Anal Itching (Pruritus Ani) Causes, Medication, and Pain Relief

  • Medical Author:
    Jay W. Marks, MD

    Jay W. Marks, MD, is a board-certified internist and gastroenterologist. He graduated from Yale University School of Medicine and trained in internal medicine and gastroenterology at UCLA/Cedars-Sinai Medical Center in Los Angeles.

  • Medical Editor: William C. Shiel Jr., MD, FACP, FACR
    William C. Shiel Jr., MD, FACP, FACR

    William C. Shiel Jr., MD, FACP, FACR

    Dr. Shiel received a Bachelor of Science degree with honors from the University of Notre Dame. There he was involved in research in radiation biology and received the Huisking Scholarship. After graduating from St. Louis University School of Medicine, he completed his Internal Medicine residency and Rheumatology fellowship at the University of California, Irvine. He is board-certified in Internal Medicine and Rheumatology.

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Anal itching definition and facts

  • Anal itching is itching around the anus.
  • Examples of causes of anal itching include hemorrhoids, anal fissures, pinworms, foods, and medications.
  • Additional symptoms associated with anal itching include burning and pain if the anal skin is traumatized by scratching.
  • The diagnosis of the cause of anal itching requires examination of the anus for common anal problems such as hemorrhoids or fissures, skin diseases such as psoriasis or cancer, infectious diseases such as pinworms or yeast, and leakage of stool.
  • Treatment of anal itching depends on the cause.

What is anal itching?

Anal itching (known medically as pruritis ani) is irritation of the skin at the opening of the anal canal through which stool exits the body that leads to itching. The skin surrounding the opening is known as the anus. The itching is accompanied by the desire to scratch. Although itching may be a reaction to chemicals in the stool, it often implies that there is inflammation of the anal area. The intensity of anal itching and the amount of inflammation increases with the direct trauma of scratching and the presence of moisture. At its most intense, anal itching causes intolerable discomfort that often is described as burning and soreness.

What causes anal itching?

  • Anal itching can be caused by irritating chemicals in the foods we eat, such as are found in spices, hot sauces, and peppers.
  • Anal itching also can be caused by the irritation of continuous moisture in the anus from frequent liquid stools, diarrhea, or escape of small amounts of stool (incontinence). Moisture increases the possibility of infections of the anus, especially yeast, particularly in patients with diabetes or HIV.
  • Treatment with antibiotics can lead to a yeast infection and irritation of the anus.
  • Psoriasis can irritate the anus.
  • Abnormal passageways (fistulas) from the small intestine or colon to the skin surrounding the anus can form as a result of disease (such as Crohn's disease), and these fistulas bring irritating fluids to the anal area.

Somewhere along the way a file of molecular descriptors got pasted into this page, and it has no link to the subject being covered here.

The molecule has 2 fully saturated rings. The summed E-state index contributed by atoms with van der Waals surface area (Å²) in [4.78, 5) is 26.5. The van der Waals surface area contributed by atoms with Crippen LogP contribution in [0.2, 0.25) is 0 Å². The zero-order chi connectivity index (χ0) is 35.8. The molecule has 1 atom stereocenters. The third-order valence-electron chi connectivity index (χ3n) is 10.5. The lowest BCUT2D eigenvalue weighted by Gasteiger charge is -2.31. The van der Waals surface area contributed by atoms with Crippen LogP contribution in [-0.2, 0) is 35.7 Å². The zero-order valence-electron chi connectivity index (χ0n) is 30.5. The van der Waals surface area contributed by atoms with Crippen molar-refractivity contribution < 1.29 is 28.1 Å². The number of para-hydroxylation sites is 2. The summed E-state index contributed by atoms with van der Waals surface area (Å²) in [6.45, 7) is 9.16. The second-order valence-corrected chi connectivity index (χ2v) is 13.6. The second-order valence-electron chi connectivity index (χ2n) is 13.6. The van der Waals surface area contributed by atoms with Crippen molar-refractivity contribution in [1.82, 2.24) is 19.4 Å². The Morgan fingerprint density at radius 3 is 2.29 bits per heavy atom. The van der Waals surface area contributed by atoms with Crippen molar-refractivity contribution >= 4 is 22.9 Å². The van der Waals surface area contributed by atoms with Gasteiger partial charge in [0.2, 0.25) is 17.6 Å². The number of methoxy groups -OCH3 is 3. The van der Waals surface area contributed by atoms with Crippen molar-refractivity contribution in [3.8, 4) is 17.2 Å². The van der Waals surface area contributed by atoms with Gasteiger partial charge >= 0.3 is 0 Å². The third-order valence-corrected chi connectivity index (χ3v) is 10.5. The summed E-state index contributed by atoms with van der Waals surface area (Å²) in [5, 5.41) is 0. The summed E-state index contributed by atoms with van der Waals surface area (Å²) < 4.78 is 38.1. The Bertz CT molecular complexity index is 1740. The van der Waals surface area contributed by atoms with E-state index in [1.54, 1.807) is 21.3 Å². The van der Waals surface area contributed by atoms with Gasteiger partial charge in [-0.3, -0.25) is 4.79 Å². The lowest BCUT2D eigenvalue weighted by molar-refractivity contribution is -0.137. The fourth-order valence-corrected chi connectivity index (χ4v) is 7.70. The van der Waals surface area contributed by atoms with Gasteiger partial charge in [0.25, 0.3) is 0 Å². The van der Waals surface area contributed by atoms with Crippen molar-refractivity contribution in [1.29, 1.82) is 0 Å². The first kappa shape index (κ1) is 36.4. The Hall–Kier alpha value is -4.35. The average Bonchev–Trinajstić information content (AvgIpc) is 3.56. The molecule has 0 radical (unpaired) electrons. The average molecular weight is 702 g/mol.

• Rarely, tumors of the anus may be the cause of itching.

Other problems that can cause anal itching include:

  • Pinworms,
  • Hemorrhoids,
  • Tears of the anal skin (fissures), and
  • Skin tags (abnormal local growth of anal skin).

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Anal Itching Symptoms

Anal itching is due to irritation of the skin around the anus accompanied by a desire to scratch. The intensity of itching increases with moisture, pressure, and sitting.

Some people may experience the following related anal itching symptoms and signs:

  • Blood In Stool
  • Rectal Bleeding
  • Penile Itching

What are additional symptoms associated with anal itching?

  • The intensity of anal itching and the amount of inflammation increases from the direct trauma of scratching and the presence of moisture.
  • At its most intense, anal itching causes intolerable discomfort that often is described as burning and soreness, especially during and after bowel movements.
  • There also may be small amounts of bleeding.

What kind of doctor treats anal itching?

Although anal itching can be evaluated by a family practice or internal medicine physician, it most often is evaluated by a colorectal surgeon (proctologist) and sometimes by a gastroenterologist.

How is the cause of anal itching diagnosed?

Anal itching is first evaluated with a careful examination of the anus for such abnormalities as hemorrhoids, fissures, skin tags, moisture, and excoriations (breaks in the skin from scratching).

A rectal examination with a finger inserted into the anal canal can identify rectal tumors. For a closer look at the anal canal, a proctoscope can be used. A proctoscope is a short tube that is inserted through the anus and into the rectum so that the anal canal can be examined visually If pinworms are suspected, they and their eggs can be identified using the pinworm test, a test in which the worms and eggs are recovered from the anus using transparent adhesive tape.

What is the treatment for anal itching?

Initial treatment of simple itching is directed toward relieving the burning and soreness. It is important to clean and dry the anus thoroughly and avoid leaving soap in the anal area.

  • Cleaning efforts should include gentle showering without direct rubbing or irritation of the skin with either the washcloth or towel.
  • After bowel movements, moist pads (such as baby wipes, flushable moist wipes, and flushable anal cleansing wipes) should be used for cleaning the anus instead of toilet paper.
  • If there is constant moisture present in the anus or stool incontinence, it may be necessary to clean the anus with moist pads between bowel movements.